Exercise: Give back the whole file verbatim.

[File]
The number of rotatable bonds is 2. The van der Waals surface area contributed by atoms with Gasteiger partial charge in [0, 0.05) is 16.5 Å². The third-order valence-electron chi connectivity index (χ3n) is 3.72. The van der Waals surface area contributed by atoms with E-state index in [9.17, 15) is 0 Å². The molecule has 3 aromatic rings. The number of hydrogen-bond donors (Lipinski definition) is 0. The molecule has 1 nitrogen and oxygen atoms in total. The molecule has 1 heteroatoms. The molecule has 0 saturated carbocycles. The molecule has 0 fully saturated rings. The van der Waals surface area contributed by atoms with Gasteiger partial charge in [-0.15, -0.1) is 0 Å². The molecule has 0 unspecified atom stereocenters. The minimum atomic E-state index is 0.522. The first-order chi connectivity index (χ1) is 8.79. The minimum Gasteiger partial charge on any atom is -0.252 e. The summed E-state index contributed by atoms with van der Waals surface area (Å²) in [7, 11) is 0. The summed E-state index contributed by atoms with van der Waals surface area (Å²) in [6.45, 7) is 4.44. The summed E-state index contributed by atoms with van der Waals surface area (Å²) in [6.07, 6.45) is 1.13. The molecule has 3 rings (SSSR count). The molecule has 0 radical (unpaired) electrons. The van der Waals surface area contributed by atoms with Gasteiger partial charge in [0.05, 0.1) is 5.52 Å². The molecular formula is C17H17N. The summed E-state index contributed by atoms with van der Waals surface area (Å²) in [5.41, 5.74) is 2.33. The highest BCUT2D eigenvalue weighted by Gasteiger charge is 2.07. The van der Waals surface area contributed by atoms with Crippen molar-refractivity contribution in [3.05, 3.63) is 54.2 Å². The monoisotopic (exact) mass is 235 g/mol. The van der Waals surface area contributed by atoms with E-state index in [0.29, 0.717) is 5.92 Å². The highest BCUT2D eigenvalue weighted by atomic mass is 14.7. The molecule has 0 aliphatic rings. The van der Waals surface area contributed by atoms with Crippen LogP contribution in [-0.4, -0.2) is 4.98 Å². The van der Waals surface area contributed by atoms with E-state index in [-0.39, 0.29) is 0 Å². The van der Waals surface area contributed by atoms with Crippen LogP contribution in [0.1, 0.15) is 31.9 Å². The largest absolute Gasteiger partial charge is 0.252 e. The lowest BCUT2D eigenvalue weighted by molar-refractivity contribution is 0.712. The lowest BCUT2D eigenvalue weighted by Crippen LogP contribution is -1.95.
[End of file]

The number of rotatable bonds is 2. The van der Waals surface area contributed by atoms with Gasteiger partial charge in [0, 0.05) is 16.5 Å². The third-order valence-electron chi connectivity index (χ3n) is 3.72. The van der Waals surface area contributed by atoms with E-state index in [9.17, 15) is 0 Å². The molecule has 3 aromatic rings. The number of hydrogen-bond donors (Lipinski definition) is 0. The molecule has 1 nitrogen and oxygen atoms in total. The molecule has 1 heteroatoms. The molecule has 0 saturated carbocycles. The molecule has 0 fully saturated rings. The van der Waals surface area contributed by atoms with Gasteiger partial charge in [-0.15, -0.1) is 0 Å². The molecule has 0 unspecified atom stereocenters. The minimum atomic E-state index is 0.522. The first-order chi connectivity index (χ1) is 8.79. The minimum Gasteiger partial charge on any atom is -0.252 e. The summed E-state index contributed by atoms with van der Waals surface area (Å²) in [7, 11) is 0. The summed E-state index contributed by atoms with van der Waals surface area (Å²) in [6.45, 7) is 4.44. The summed E-state index contributed by atoms with van der Waals surface area (Å²) in [6.07, 6.45) is 1.13. The molecule has 3 rings (SSSR count). The molecule has 0 radical (unpaired) electrons. The van der Waals surface area contributed by atoms with Gasteiger partial charge in [0.05, 0.1) is 5.52 Å². The molecular formula is C17H17N. The summed E-state index contributed by atoms with van der Waals surface area (Å²) in [5.41, 5.74) is 2.33. The highest BCUT2D eigenvalue weighted by Gasteiger charge is 2.07. The van der Waals surface area contributed by atoms with Crippen molar-refractivity contribution in [3.05, 3.63) is 54.2 Å². The monoisotopic (exact) mass is 235 g/mol. The van der Waals surface area contributed by atoms with E-state index in [0.29, 0.717) is 5.92 Å². The highest BCUT2D eigenvalue weighted by atomic mass is 14.7. The molecule has 0 aliphatic rings. The van der Waals surface area contributed by atoms with Crippen LogP contribution in [-0.4, -0.2) is 4.98 Å². The van der Waals surface area contributed by atoms with E-state index in [-0.39, 0.29) is 0 Å². The van der Waals surface area contributed by atoms with Crippen LogP contribution in [0.1, 0.15) is 31.9 Å². The largest absolute Gasteiger partial charge is 0.252 e. The lowest BCUT2D eigenvalue weighted by molar-refractivity contribution is 0.712. The lowest BCUT2D eigenvalue weighted by Crippen LogP contribution is -1.95.